A total 180 from the prior collection, sophomore fashion and marketing double major Liz Bregman’s "Changing Shape" offered a plethora of unique silhouettes and lighter, airy designs. Silk, pinstripe fabric beneath a simple pair of jeans and crescent-moon necklines called to Chanel-like inspirations and the loose-fitting layered look shows what "Changing Shape" really means. It drew the audience in like the tide. Classic old Hollywood hairstyles paid homage to Audrey Hepburn and Grace Kelly. The pieces brought the audience to a Wes Anderson-like universe mixed with all the styles of Rodeo Drive – a certain vibe that only "Ethereal" could master.
The final collection was Vulcan’s second of the night, “Transcend.” “Transcend” was the perfect closer to the show, and the audience was stunned as ’80s Barbie models paraded around in “Barbarella” bodysuits and chaps.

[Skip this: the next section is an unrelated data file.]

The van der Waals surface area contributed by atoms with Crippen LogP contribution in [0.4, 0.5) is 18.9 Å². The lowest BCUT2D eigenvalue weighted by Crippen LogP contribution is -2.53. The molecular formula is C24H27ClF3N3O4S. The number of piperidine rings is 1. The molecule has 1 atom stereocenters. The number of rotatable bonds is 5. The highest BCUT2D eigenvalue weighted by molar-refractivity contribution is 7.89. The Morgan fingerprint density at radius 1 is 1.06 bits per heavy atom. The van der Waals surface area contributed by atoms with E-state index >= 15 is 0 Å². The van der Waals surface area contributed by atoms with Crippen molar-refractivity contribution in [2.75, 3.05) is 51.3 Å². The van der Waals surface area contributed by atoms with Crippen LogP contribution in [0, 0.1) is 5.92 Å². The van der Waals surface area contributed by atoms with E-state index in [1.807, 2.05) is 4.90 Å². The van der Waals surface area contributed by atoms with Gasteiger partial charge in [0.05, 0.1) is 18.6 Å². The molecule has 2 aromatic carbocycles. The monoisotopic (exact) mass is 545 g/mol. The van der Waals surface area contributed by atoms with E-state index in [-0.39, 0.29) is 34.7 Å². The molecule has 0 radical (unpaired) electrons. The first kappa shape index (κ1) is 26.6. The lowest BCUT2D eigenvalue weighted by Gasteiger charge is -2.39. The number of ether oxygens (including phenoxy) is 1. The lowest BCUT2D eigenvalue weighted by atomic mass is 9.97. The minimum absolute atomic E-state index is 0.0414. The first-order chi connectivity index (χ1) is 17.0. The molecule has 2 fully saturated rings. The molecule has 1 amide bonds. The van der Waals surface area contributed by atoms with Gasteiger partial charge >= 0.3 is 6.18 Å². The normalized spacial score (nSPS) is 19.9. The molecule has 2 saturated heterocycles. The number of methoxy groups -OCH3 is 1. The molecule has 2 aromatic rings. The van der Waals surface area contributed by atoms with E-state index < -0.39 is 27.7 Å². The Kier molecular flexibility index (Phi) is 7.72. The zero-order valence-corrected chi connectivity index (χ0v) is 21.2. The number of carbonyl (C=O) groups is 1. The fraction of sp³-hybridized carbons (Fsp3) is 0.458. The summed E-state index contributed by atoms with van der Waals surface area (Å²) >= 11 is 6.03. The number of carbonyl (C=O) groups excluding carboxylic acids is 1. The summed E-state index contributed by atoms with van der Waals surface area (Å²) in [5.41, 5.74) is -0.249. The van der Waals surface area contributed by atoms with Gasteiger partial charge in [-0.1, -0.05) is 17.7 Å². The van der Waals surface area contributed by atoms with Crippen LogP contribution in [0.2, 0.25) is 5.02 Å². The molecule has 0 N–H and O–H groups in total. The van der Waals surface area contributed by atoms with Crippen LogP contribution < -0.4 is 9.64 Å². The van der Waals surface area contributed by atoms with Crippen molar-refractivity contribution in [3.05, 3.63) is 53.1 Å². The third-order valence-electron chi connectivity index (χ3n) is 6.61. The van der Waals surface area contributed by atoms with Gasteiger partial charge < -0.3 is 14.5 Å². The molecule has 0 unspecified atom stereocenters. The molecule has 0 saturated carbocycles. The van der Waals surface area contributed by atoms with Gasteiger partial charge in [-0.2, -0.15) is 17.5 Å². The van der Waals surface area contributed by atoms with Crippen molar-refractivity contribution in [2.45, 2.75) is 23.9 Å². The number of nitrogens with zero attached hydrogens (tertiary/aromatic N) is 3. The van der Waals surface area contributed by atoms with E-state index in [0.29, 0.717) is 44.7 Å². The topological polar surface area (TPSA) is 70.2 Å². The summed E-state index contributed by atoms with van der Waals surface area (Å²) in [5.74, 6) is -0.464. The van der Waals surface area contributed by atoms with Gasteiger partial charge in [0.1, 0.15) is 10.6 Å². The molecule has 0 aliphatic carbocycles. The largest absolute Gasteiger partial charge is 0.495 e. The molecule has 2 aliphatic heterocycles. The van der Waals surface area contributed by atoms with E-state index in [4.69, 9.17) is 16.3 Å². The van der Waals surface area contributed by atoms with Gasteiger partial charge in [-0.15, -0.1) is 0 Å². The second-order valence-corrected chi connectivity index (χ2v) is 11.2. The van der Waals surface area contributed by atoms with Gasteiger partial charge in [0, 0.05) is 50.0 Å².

“Transcend” could have easily passed as a Thierry Mugler collection, or possibly even Vivienne Westwood. The cream and turquoise color scheme was glamorous and combined the coastal cowboy aesthetic with a retro aesthetic. Knee-high white boots completed the look with a V-neck bodysuit and turquoise/black mesh cape, and the entire outfit screamed, “Take a ride to heaven.”
The MUF&D fashion show flowed together perfectly, no matter how contrasting each collection was. The theme meant something different for everyone and our student designers here at Miami proved that no matter the interpretation, “Ethereal” is something that can be experienced by all.
Read the Style coverage of Coarse Culture, who advertised at the fashion show.